Ooltewah's Jada Daves, a professional speaker, has a storyteller's intuition about periods of conflict and resolution in her life.

For now, the most important story in Jada Daves' life, the welfare of her sick baby boy, is stuck on conflict.

Nineteen months ago, Daves, 41, gave birth to her fifth child, a happy, round-faced baby named Shafer. Shafer fell in line in the Daves sibling parade alongside Shayli, 9; Sharayah, 7; Shanel, 5; and Shaw, 3.

From the beginning, Shafer - or Shaffy as his siblings call him - blew kisses while struggling with life-threatening problems.

"Every time I thought I knew Shafer's story, it changed," his mother said.

During his delivery, there was an emergency C-section prompted by a prolapsed umbilical cord.

At 10 days old, Shafer's labored breathing turned out to be a defective diaphragm requiring emergency surgery.

More testing found enlarged kidneys, which led to a diagnosis of Denys-Drash syndrome, a condition so rare there are only 200 cases in the medical literature. The prognosis for kids with Denys-Drash syndrome is, in simple terms, a cascade of chaos. Kidney failure and cancer are practically inevitable.

This news came against the backdrop of what people called the Daveses' "perfect family." Ms. Daves is a polished professional in a line of work that most people consider an object of stress dreams: public speaking. Her husband, Kevin, 43, is a systems analyst. The Daves family portrait is a bouquet of blonds - it looks like something you'd see on the wall of an Olan Mills studio.

Ms. Daves soon discovered that a sick child is a great equalizer that unplugs the treadmill of modern suburban life. It exposes a vulnerability that is actually useful as a tool for gathering allies in a time of need.

Daves put her career on hold to care for a sick son that doctors gave only a small chance of survival. There was talk of palliative care, of a soft but sure demise.

With that, Daves could feel her maternal instincts kicking in. She realized that to save her son she would have to become an advocate, not just a passive participant in comfort care.

"I've got to fight for my baby," she thought. "I've got to lead the fight."

This is where the story began to turn.

The Daveses pray a lot. They pray when they start a car trip, or sit down to a meal or put the kids to bed. Still, prayer for Shafer's complete healing seemed too much to bite off, so the family prayed for him to survive to age 1.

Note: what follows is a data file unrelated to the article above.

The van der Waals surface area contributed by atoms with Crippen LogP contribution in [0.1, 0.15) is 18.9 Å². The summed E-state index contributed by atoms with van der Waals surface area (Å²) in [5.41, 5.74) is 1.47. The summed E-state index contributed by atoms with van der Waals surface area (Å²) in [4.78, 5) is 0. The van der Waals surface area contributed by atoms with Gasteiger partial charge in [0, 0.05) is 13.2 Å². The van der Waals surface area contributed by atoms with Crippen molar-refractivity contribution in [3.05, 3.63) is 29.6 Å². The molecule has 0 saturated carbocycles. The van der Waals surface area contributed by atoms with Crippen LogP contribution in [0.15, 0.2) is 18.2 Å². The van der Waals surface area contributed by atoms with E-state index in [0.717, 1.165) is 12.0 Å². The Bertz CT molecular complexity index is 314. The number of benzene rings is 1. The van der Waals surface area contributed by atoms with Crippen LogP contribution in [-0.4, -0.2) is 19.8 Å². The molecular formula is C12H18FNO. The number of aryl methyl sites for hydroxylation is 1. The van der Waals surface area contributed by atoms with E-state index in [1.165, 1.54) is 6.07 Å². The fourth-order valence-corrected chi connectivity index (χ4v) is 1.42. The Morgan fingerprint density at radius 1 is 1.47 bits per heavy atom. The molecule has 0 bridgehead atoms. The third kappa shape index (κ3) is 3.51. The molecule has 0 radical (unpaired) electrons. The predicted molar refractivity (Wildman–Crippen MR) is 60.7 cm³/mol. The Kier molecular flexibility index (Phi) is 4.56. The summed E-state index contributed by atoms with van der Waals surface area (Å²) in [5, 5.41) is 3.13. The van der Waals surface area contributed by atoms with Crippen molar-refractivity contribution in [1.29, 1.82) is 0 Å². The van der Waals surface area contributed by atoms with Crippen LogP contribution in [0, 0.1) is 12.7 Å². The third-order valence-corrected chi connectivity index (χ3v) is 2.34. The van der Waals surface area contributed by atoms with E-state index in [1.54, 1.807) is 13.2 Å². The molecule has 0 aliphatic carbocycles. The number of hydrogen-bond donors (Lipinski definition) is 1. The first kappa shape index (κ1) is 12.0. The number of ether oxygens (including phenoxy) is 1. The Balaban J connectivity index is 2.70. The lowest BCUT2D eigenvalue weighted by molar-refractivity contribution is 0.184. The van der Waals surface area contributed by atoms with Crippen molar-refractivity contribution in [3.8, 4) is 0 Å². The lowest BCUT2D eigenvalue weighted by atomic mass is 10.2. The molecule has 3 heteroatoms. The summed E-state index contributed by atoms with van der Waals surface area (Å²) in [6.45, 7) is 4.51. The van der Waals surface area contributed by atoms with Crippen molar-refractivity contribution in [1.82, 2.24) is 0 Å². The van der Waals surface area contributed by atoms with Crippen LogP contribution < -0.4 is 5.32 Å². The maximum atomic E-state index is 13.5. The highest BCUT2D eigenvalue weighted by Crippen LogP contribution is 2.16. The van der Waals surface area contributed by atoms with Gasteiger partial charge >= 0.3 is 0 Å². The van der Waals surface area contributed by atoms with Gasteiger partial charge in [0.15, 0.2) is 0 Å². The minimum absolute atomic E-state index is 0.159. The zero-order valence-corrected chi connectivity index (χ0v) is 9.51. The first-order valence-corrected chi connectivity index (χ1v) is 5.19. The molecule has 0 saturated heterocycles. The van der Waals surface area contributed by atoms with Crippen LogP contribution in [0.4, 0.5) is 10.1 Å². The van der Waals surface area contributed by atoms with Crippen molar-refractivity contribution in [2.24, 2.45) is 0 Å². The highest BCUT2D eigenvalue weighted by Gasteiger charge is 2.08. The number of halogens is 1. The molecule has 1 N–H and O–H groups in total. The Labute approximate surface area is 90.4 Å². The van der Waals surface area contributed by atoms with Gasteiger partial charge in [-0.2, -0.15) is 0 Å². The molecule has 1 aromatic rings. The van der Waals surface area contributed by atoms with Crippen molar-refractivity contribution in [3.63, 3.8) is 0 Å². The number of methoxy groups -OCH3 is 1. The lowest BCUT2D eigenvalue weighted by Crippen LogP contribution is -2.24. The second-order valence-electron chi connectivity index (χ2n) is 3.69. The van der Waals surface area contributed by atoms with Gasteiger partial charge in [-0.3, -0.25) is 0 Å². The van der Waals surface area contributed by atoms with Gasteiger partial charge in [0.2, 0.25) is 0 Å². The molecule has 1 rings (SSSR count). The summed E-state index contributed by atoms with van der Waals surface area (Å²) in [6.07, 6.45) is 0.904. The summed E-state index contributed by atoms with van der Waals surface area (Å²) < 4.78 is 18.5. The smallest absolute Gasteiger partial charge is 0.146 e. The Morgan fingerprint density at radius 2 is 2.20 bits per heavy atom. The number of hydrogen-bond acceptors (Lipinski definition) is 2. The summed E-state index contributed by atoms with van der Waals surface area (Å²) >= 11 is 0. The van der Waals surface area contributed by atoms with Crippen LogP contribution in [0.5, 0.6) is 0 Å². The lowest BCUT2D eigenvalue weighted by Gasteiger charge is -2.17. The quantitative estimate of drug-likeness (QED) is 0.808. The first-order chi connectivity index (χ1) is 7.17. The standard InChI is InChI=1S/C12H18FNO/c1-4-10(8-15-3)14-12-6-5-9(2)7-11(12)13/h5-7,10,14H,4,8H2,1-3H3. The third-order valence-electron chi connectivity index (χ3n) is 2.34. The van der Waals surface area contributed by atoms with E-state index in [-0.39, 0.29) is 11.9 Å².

Denys-Drash syndrome is such an insidious disease that Shafer's best chance of survival was counterintuitive - his best hope was that his kidneys would fail before they became cancerous at about 13 months of age.

The month he turned 1 (remember the prayer), it happened. Shafer's kidneys failed and were surgically removed.

Since October, he's spent 11 hours a day on home dialysis. He sleeps on his mother's lap in a recliner tethered to a blood-cleansing machine. He gets nourishment through a feeding tube.

Shafer's parents were tested to determine if either was a suitable kidney donor. Kidney matching is done on a scale of one to six. A six, a perfect match, is so rare that calculators don't have enough zeros to compute the odds.

When the nurse called with the results, Ms. Daves asked, "Who is the best match?"

"There is no 'best' match,'" the nurse replied. "There is a PERFECT match."

A week from Monday, Jada Daves will lie beside her son in the Rascal Flatts Surgery Center at Vanderbilt Children's Hospital. One of her perfect-match kidneys will be placed inside her 19-month-old son.

Under a best-case scenario, the kidney may last 10 to 20 years. Doctors are careful to say that Shafer's kidney transplant is a treatment, not a cure.

Here's the part of the story that will give you chills. Some of Shafer's older siblings - each under age 10 - have already begun talking about lining up to donate kidneys and extend Shafer's life when they reach the age of consent.

"The Bible tells us that all things work together for good," said Ms. Daves. "I would have never chosen this journey, but we've seen some beautiful things come of it.

"Shafer has made the world a better place. He has deposited so much goodness. My greatest contribution to the world is five children who get what life is about."


Kevin and Jada Daves have health insurance but expect to have about $75,000 in out-of-pocket expenses asso-ciated with son Shafer's trans-plant. To help, visit